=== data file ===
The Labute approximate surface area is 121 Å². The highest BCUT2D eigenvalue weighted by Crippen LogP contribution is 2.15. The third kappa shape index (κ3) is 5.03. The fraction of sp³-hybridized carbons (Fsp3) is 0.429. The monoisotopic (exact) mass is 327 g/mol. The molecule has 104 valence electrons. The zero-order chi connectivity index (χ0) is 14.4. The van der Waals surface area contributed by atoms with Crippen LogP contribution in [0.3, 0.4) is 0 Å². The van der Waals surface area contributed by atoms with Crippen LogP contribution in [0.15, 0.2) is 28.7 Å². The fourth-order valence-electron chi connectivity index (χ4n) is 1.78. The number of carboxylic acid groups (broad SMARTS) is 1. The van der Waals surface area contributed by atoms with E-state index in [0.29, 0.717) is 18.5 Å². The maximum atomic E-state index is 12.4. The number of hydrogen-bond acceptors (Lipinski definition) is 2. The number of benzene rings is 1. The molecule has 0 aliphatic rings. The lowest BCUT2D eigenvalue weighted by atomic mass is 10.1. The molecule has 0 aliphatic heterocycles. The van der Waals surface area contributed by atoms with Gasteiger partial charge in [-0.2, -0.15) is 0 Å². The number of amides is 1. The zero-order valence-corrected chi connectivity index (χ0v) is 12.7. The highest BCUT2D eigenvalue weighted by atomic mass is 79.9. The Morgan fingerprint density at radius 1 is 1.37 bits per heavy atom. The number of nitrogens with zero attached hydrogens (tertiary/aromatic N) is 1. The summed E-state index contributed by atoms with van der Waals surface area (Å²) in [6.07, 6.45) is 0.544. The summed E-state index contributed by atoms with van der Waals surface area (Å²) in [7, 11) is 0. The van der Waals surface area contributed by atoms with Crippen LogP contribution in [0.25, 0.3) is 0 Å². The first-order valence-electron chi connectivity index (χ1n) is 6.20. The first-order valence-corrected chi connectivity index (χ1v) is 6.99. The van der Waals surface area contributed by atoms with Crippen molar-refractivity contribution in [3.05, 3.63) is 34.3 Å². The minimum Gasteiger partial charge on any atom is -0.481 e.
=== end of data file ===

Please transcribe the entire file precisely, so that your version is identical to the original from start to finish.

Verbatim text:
The Labute approximate surface area is 121 Å². The highest BCUT2D eigenvalue weighted by Crippen LogP contribution is 2.15. The third kappa shape index (κ3) is 5.03. The fraction of sp³-hybridized carbons (Fsp3) is 0.429. The monoisotopic (exact) mass is 327 g/mol. The molecule has 104 valence electrons. The zero-order chi connectivity index (χ0) is 14.4. The van der Waals surface area contributed by atoms with Crippen LogP contribution in [0.3, 0.4) is 0 Å². The van der Waals surface area contributed by atoms with Crippen LogP contribution in [0.15, 0.2) is 28.7 Å². The fourth-order valence-electron chi connectivity index (χ4n) is 1.78. The number of carboxylic acid groups (broad SMARTS) is 1. The van der Waals surface area contributed by atoms with E-state index in [0.29, 0.717) is 18.5 Å². The maximum atomic E-state index is 12.4. The number of hydrogen-bond acceptors (Lipinski definition) is 2. The number of benzene rings is 1. The molecule has 0 aliphatic rings. The lowest BCUT2D eigenvalue weighted by atomic mass is 10.1. The molecule has 0 aliphatic heterocycles. The van der Waals surface area contributed by atoms with Gasteiger partial charge in [-0.2, -0.15) is 0 Å². The number of amides is 1. The zero-order valence-corrected chi connectivity index (χ0v) is 12.7. The highest BCUT2D eigenvalue weighted by atomic mass is 79.9. The Morgan fingerprint density at radius 1 is 1.37 bits per heavy atom. The number of nitrogens with zero attached hydrogens (tertiary/aromatic N) is 1. The summed E-state index contributed by atoms with van der Waals surface area (Å²) in [6.07, 6.45) is 0.544. The summed E-state index contributed by atoms with van der Waals surface area (Å²) in [7, 11) is 0. The van der Waals surface area contributed by atoms with Crippen LogP contribution in [0.25, 0.3) is 0 Å². The first-order valence-electron chi connectivity index (χ1n) is 6.20. The first-order valence-corrected chi connectivity index (χ1v) is 6.99. The van der Waals surface area contributed by atoms with Crippen molar-refractivity contribution in [3.05, 3.63) is 34.3 Å². The minimum Gasteiger partial charge on any atom is -0.481 e.